SFO salutes television when it first took off

“Lucy–you got some smokin’ to do!”
SAN FRANCISCO—At first, I was kinda bummed my flight to Pasadena to attend the January 2012 TCA press tour would detour through the San Fran airport, a necessary stopover in order to cash in some Areoplan points. Mmmm–points.
Then I happened upon a treasure trove of television history. Truly, every journalist traveling to TCA should be routed back through Frisco.
The exhibit is called “TV in the Antenna Age” and it is scheduled to run through February. You can find it in Terminal 3, in the North Connect Gallery.
Thank goodness that was where my connecting flight was located or I’d never have known it was there. Well curated and displayed in giant, see-through display boxes right where thousands of commuters rush past every day, the exhibit is a Baby Boomer’s delight. 
Hey kids, know what time it is? Time to buy a 5-inch TV
Early TV sets, some dating back to the introduction of commercial television at the 1939 World’s Fair in New York, are prominently on display. My parents had an old black and white Marconi as well as an Admiral when I was growing up in Etobicoke, but they were 60-inch Plasma screens compared to some of the hinged-door “talking furniture” sets on display at SFO. Many of the TVs are RCA models, including a few of the very first colour sets. The last TV on display is a monster deal with a built-in VCR player, the miracle of 1980.
There are plenty of smaller, portable sets, some that look like space age helmets, a few of those groovy, swiveling, Philco Predicta sets from the late ’50s and a crazy old Zenith with one giant round eye staring back at you like a surprised cyclops.
The Zenith: back when hi-def was round
Beyond the sets themselves, many artifacts bring back the so-called “Golden Age” of TV in the ’50s and ’60s. There is a carton of Phillip Morris cigarettes from the ’50s with Lucy and Desi’s picture on it–a little carcinogenic tie in from the sponsor. Dozens of board games are on display, including Twilight Zone games and many based on the original panel shows such as What’s My Line? Guess they came with wear-at-home masks.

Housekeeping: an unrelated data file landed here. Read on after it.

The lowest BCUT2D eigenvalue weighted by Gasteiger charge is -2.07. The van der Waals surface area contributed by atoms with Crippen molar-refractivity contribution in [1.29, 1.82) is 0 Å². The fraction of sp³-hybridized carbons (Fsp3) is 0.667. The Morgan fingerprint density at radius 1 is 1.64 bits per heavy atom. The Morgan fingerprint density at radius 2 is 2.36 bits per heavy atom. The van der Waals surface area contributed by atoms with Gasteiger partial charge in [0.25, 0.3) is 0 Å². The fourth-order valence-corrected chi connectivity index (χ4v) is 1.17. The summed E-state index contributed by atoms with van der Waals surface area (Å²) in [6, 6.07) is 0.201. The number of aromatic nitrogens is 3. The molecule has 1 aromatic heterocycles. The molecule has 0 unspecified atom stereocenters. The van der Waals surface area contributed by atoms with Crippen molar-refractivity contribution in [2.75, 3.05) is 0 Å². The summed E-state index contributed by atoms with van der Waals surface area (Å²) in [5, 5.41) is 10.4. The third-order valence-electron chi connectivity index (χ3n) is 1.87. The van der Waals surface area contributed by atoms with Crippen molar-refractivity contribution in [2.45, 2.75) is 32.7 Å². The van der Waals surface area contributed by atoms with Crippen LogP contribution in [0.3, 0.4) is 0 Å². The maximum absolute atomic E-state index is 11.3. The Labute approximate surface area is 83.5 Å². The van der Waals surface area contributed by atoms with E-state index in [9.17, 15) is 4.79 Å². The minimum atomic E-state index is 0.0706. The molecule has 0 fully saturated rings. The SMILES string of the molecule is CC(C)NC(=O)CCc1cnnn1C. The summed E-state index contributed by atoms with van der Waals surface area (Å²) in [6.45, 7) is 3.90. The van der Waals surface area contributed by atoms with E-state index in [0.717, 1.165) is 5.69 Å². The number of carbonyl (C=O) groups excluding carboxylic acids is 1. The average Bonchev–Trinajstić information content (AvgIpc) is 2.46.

Have to admit I want most of this junk, including the Ponderosa Flapjack mix, the vintage Swanson TV dinners, the chalk board for keeping track of your night’s viewing and the cool clock calendar shaped like a TV set. And those are all in the same case!
The exhibit was made possible by the San Francisco Bay Area television collecting community, so tube rat packers, we salute you.
George & Gracie: the only way to fly
Adding to the vintage TV ambiance are the many giant TV Guide covers on the walls, right where commuters zip past on those moving conveyor belts. Spotted two vintage Gene Trindl cover shots from the ’60s, one for I Dream of Jeanie next to a Lost in Space. That one has a story behind it. Gene had rigged Guy Williams up on wires to suspend him in mid air. They snapped after four or five shots and after he got up off the ground Williams told Trindl what he could do with his wires. Fortunately, Gene had his TV Guide cover shot.
TV in the Antenna Age is great fun for TV geeks like me, as well as media students, but, when it comes to airport time wasters, it has to be great fun for anyone. Plus, c’mon, like you need another reason to visit ‘Frisco?
I’m thinking these vintage board games would fetch a few bucks on eBay
A pair of TV Guide Trindl’s dress up the SFO conveyor
Gleason’s TV Fun Game, hootch for Crazy Guggenheim optional

One Response to “SFO salutes television when it first took off”

  1. interesting pictures, that seems to be about as good as being there

    I remember the Gilligan book

    This is actually an odd mix, because the TV’s are from an era before the shows whose merchandise is represented.
    But the shows featured are very special because each of them aired during the period when television made the transition from B & W to colour.

    Remember when the first appearance of the Beatles was broadcast in black and white on Ed Sullivan and their second in colour.

    Reply

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